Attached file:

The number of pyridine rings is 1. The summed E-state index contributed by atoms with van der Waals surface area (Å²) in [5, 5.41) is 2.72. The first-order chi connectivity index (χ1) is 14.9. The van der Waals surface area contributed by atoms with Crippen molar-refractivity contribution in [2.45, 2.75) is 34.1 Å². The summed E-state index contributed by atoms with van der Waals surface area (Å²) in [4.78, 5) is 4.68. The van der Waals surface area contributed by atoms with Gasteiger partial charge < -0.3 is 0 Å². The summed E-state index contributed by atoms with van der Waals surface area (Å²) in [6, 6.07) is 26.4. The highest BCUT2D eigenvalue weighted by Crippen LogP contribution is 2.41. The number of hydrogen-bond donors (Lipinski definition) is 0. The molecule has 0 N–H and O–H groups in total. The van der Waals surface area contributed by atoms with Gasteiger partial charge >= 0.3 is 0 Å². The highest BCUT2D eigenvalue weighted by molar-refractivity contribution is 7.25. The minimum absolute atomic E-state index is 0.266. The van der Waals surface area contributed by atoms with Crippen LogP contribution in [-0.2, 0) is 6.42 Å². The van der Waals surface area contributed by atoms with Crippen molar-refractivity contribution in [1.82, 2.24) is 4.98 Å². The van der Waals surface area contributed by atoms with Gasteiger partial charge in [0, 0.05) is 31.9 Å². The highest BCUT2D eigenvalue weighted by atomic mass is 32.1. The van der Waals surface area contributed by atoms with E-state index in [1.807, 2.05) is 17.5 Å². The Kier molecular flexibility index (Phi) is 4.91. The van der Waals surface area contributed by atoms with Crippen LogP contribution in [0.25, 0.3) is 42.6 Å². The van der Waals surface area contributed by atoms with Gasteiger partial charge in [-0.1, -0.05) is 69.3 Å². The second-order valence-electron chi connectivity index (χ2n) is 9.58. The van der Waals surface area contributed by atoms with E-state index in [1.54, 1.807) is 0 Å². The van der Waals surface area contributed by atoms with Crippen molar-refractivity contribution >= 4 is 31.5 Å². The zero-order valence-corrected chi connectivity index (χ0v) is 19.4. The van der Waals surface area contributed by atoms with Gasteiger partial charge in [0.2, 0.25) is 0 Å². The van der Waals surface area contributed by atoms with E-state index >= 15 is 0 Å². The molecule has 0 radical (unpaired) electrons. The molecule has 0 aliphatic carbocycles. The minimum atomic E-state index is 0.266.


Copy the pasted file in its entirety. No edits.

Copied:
The number of pyridine rings is 1. The summed E-state index contributed by atoms with van der Waals surface area (Å²) in [5, 5.41) is 2.72. The first-order chi connectivity index (χ1) is 14.9. The van der Waals surface area contributed by atoms with Crippen molar-refractivity contribution in [2.45, 2.75) is 34.1 Å². The summed E-state index contributed by atoms with van der Waals surface area (Å²) in [4.78, 5) is 4.68. The van der Waals surface area contributed by atoms with Gasteiger partial charge < -0.3 is 0 Å². The summed E-state index contributed by atoms with van der Waals surface area (Å²) in [6, 6.07) is 26.4. The highest BCUT2D eigenvalue weighted by Crippen LogP contribution is 2.41. The number of hydrogen-bond donors (Lipinski definition) is 0. The molecule has 0 N–H and O–H groups in total. The van der Waals surface area contributed by atoms with Gasteiger partial charge >= 0.3 is 0 Å². The highest BCUT2D eigenvalue weighted by molar-refractivity contribution is 7.25. The minimum absolute atomic E-state index is 0.266. The van der Waals surface area contributed by atoms with Crippen LogP contribution in [-0.2, 0) is 6.42 Å². The van der Waals surface area contributed by atoms with Crippen molar-refractivity contribution in [1.82, 2.24) is 4.98 Å². The van der Waals surface area contributed by atoms with Gasteiger partial charge in [0, 0.05) is 31.9 Å². The highest BCUT2D eigenvalue weighted by atomic mass is 32.1. The van der Waals surface area contributed by atoms with E-state index in [1.807, 2.05) is 17.5 Å². The Kier molecular flexibility index (Phi) is 4.91. The van der Waals surface area contributed by atoms with Crippen LogP contribution in [0.25, 0.3) is 42.6 Å². The van der Waals surface area contributed by atoms with Gasteiger partial charge in [-0.1, -0.05) is 69.3 Å². The second-order valence-electron chi connectivity index (χ2n) is 9.58. The van der Waals surface area contributed by atoms with E-state index in [1.54, 1.807) is 0 Å². The van der Waals surface area contributed by atoms with Crippen molar-refractivity contribution >= 4 is 31.5 Å². The zero-order valence-corrected chi connectivity index (χ0v) is 19.4. The van der Waals surface area contributed by atoms with Gasteiger partial charge in [0.2, 0.25) is 0 Å². The van der Waals surface area contributed by atoms with E-state index >= 15 is 0 Å². The molecule has 0 radical (unpaired) electrons. The molecule has 0 aliphatic carbocycles. The minimum atomic E-state index is 0.266.